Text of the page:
Our critics praise and pan your pictures
"The pose and even the drool on the chin all add to this wonderful moment."—Mark Lent
Photographer’s statement: “I've taken thousands of photos of my son since he was born. In my opinion, this shot, lit only by the light coming through the window behind me, is my best-- but I don't have the practiced eye to say why. Am I right to call it a successful shot?”
Our critics say…
Mark Lent: This is a really well-crafted portrait. I admire the soft, high-key lighting on the subject, which adds a softness and subtle definition to the baby’s skin. The eyes are dominant in the image as well, adding to the success of the shot. I also like that the background is darker than the foreground and is nicely blurred- enough to make the shot appear as a spontaneous environmental portrait. The pose and even the drool on the chin all add to this wonderful moment. If I had to nit-pick, I would say that the cropping is a little tight, particularly the forearm. Yet, the eyes are so dominating in the image that it actually took me several seconds to realize that the photographer had cropped into the subject’s arm. Not a big problem for this image, but noticeable. Overall, it’s a wonderful image.
Mason Resnick: I agree with Mark—this is a successful portrait. The eyes draw you in, and the pose is wonderful. The lighting is nice and open and the background blur and relative darkness is pleasing and uncluttered, drawing your eyes back to the baby. There’s a slight horizion tilt that adds some dynamic (but, because they’re blurred) subtle lines to the composition. I look at this image and wonder how long he was able to hold that position, and the tension of how he was probably flat on his face moments later add to this shot. I like the square format choice, but I agree it’s too bad his hand is cut off, a minor quibble. Well done!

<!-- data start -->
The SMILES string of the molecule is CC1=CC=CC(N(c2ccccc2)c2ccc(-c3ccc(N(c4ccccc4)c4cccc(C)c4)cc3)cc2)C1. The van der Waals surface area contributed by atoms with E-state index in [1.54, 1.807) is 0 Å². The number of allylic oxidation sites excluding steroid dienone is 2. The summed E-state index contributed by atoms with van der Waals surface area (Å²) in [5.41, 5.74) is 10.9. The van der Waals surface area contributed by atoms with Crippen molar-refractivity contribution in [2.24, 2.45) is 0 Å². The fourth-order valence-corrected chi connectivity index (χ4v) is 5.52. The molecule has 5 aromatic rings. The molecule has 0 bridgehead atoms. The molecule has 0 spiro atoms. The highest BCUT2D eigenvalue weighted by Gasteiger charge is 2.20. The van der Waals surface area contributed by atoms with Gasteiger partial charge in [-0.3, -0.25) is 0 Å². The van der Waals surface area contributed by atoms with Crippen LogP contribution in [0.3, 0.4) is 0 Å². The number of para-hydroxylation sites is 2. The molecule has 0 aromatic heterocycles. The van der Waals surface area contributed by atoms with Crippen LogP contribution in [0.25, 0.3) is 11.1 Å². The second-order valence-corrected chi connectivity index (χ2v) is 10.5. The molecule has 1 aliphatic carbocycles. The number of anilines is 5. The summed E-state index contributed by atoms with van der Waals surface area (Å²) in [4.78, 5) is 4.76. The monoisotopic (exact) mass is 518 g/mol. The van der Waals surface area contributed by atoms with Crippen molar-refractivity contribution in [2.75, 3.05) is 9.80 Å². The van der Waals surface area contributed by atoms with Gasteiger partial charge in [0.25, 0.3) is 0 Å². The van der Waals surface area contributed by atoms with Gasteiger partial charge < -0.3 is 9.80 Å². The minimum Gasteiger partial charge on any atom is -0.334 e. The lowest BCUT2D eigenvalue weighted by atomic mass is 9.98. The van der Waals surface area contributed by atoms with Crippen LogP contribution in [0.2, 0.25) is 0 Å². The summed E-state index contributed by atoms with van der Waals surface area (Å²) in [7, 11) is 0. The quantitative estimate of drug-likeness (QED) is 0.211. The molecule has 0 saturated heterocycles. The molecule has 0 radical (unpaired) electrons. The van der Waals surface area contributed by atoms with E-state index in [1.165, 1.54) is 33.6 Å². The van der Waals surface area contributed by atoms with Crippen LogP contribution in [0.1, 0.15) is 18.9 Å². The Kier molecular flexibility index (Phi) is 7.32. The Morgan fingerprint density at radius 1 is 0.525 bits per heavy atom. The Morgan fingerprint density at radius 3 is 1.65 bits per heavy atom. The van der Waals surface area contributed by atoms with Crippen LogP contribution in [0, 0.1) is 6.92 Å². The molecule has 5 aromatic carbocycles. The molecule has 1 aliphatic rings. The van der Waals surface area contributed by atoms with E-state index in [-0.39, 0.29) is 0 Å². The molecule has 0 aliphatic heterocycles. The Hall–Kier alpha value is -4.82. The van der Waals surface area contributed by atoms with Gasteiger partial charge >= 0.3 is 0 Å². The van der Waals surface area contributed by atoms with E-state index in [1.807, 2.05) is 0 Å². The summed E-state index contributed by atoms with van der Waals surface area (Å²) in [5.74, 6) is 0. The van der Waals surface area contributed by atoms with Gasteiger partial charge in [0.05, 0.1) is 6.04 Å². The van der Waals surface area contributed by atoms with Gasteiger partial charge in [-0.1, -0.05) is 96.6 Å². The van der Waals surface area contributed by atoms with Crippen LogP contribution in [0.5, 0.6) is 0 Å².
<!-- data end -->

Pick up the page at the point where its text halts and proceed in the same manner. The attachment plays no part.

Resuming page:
Jack Howard: Great moment, great catchlights in your young son's eyes. As a brand new dad myself with my own experimentations and variations on the tummy time pose, I can say you have totally nailed the moment and the lighting on the face, and the eyes in particular there's no one in your family and circle of friends who won't love this shot instantly, and, well, that's the most important thing sometimes, isn't it? However, looking, as I am trying to do here, with a completely detached critical eye, I'm not crazy about the background variations between light and dark walls and doorways and linens, and the tight crop on the hands and hair. Maybe next time the window light is right you can rig a light colored sheet behind the subject to really make the face and eyes POP from the frame. But most of all, congratulations!
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